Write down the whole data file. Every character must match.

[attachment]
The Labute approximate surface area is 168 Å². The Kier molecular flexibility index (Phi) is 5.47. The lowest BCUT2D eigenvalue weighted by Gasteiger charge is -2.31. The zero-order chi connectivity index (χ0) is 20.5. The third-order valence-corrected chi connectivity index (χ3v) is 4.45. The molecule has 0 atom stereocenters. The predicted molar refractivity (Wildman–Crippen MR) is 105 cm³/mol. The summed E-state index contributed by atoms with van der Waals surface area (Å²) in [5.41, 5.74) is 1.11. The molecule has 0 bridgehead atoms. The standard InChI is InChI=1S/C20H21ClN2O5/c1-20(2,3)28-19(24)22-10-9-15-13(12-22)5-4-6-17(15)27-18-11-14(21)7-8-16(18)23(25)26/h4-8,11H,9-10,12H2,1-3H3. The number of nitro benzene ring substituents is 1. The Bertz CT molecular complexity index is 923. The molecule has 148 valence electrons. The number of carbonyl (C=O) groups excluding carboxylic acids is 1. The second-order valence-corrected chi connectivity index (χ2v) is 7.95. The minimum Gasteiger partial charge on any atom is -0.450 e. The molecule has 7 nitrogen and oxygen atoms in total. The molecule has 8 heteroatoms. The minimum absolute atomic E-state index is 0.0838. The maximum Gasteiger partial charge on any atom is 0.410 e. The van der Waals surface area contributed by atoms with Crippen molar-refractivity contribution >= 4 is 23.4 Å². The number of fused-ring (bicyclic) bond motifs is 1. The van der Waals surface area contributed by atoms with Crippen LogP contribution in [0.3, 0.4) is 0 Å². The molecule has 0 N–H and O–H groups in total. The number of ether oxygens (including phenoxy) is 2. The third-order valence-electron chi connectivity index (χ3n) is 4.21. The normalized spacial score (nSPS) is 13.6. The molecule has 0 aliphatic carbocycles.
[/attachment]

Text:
The Labute approximate surface area is 168 Å². The Kier molecular flexibility index (Phi) is 5.47. The lowest BCUT2D eigenvalue weighted by Gasteiger charge is -2.31. The zero-order chi connectivity index (χ0) is 20.5. The third-order valence-corrected chi connectivity index (χ3v) is 4.45. The molecule has 0 atom stereocenters. The predicted molar refractivity (Wildman–Crippen MR) is 105 cm³/mol. The summed E-state index contributed by atoms with van der Waals surface area (Å²) in [5.41, 5.74) is 1.11. The molecule has 0 bridgehead atoms. The standard InChI is InChI=1S/C20H21ClN2O5/c1-20(2,3)28-19(24)22-10-9-15-13(12-22)5-4-6-17(15)27-18-11-14(21)7-8-16(18)23(25)26/h4-8,11H,9-10,12H2,1-3H3. The number of nitro benzene ring substituents is 1. The Bertz CT molecular complexity index is 923. The molecule has 148 valence electrons. The number of carbonyl (C=O) groups excluding carboxylic acids is 1. The second-order valence-corrected chi connectivity index (χ2v) is 7.95. The minimum Gasteiger partial charge on any atom is -0.450 e. The molecule has 7 nitrogen and oxygen atoms in total. The molecule has 8 heteroatoms. The minimum absolute atomic E-state index is 0.0838. The maximum Gasteiger partial charge on any atom is 0.410 e. The van der Waals surface area contributed by atoms with Crippen molar-refractivity contribution >= 4 is 23.4 Å². The number of fused-ring (bicyclic) bond motifs is 1. The van der Waals surface area contributed by atoms with Crippen LogP contribution in [0.3, 0.4) is 0 Å². The molecule has 0 N–H and O–H groups in total. The number of ether oxygens (including phenoxy) is 2. The third-order valence-electron chi connectivity index (χ3n) is 4.21. The normalized spacial score (nSPS) is 13.6. The molecule has 0 aliphatic carbocycles.